The agency, which late last month filed its draft regulations for the legal pot industry, added, "As far as the mandate and the work of the Cannabis Control Commission is concerned, nothing has changed. We will continue to move forward with our process to establish and implement sensible regulations for this emerging industry in Massachusetts."

The rationale of the Cole Memorandum was that robust state regulation of legal marijuana businesses could accomplish federal priorities of preventing the drug from falling into the hands of minors, cutting off funding to drug gangs and reducing gun violence — without the need for additional federal enforcement.

That policy gave states the ability to legalize marijuana without much fear of a crackdown from the federal government, which still considers marijuana among the most dangerous drugs under federal law.

Voters in Massachusetts legalized marijuana in 2016 with about 54 percent of voters supporting the measure and state regulators are working towards an expected July 1 start of retail sales. The CCC filed 107 pages of draft regulations for the marijuana industry with the secretary of state's office and is planning to hold a series of public hearings in February to gather feedback on the proposed rules.

"It is distressing to see Jeff Sessions making such a regressive move at a time when more and more states — and countries such as Canada — are replacing failed cannabis prohibition policies with smart, regulated approaches," Jim Borghesani, spokesman for the local chapter of the Marijuana Policy Project, said in a statement Thursday. "However, the true test will be how individual U.S. attorneys move forward in a post-Cole Memorandum environment. My hope is that they recognize and respect decisions by voters in legal states."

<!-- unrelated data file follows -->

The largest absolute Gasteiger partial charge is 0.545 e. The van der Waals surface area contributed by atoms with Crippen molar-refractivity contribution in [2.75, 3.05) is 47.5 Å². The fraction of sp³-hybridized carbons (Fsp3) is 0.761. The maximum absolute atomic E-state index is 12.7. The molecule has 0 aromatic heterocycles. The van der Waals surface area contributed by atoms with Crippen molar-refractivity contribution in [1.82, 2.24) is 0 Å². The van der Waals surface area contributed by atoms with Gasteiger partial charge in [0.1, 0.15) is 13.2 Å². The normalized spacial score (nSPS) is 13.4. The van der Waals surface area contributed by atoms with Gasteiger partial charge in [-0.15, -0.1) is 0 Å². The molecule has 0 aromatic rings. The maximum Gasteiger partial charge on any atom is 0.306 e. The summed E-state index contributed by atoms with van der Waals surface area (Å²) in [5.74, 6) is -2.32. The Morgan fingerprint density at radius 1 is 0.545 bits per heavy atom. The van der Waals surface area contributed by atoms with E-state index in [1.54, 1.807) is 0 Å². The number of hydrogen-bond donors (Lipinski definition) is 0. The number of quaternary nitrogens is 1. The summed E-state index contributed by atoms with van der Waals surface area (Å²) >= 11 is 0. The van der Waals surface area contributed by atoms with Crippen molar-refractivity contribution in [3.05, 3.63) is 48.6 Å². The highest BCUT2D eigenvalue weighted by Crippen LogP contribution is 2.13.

With Sessions leaving decisions related to enforcement of federal marijuana laws in states that have legalized the drug up to individual US attorneys, it will be up to Massachusetts' newly minted U.S. attorney, Andrew Lelling, whether to crack down on the state's legal and regulated cannabis system.

In a statement given to WBUR Thursday evening, Lelling said:

As with all of our decisions, we will continue to use our prosecutorial discretion and work with our law enforcement partners to determine resource availability, weigh the seriousness of the crime and determine the impact on the community. In the spirit of the Attorney General’s memo, I intend to meet with our federal partners to discuss enforcement efforts and priorities. In the coming weeks I also plan to meet with our local and state counterparts to reinforce our commitment to assisting local communities in this effort.

As the Justice Department has highlighted, medical studies confirm that marijuana is in fact a dangerous drug, and it is illegal under federal law. As a result, our office will aggressively investigate and prosecute bulk cultivation and trafficking cases, and those who use the federal banking system illegally.

U.S. Sen. Cory Gardner, a Republican from the legal weed state of Colorado, blasted Sessions' decision on Twitter on Thursday morning and said he is willing to hold up presidential nominations to the Department of Justice if Sessions follows through.

"This reported action directly contradicts what Attorney General Sessions told me prior to his confirmation," Gardner tweeted. "With no prior notice to Congress, the Justice Department has trampled on the will of the voters in CO and other states."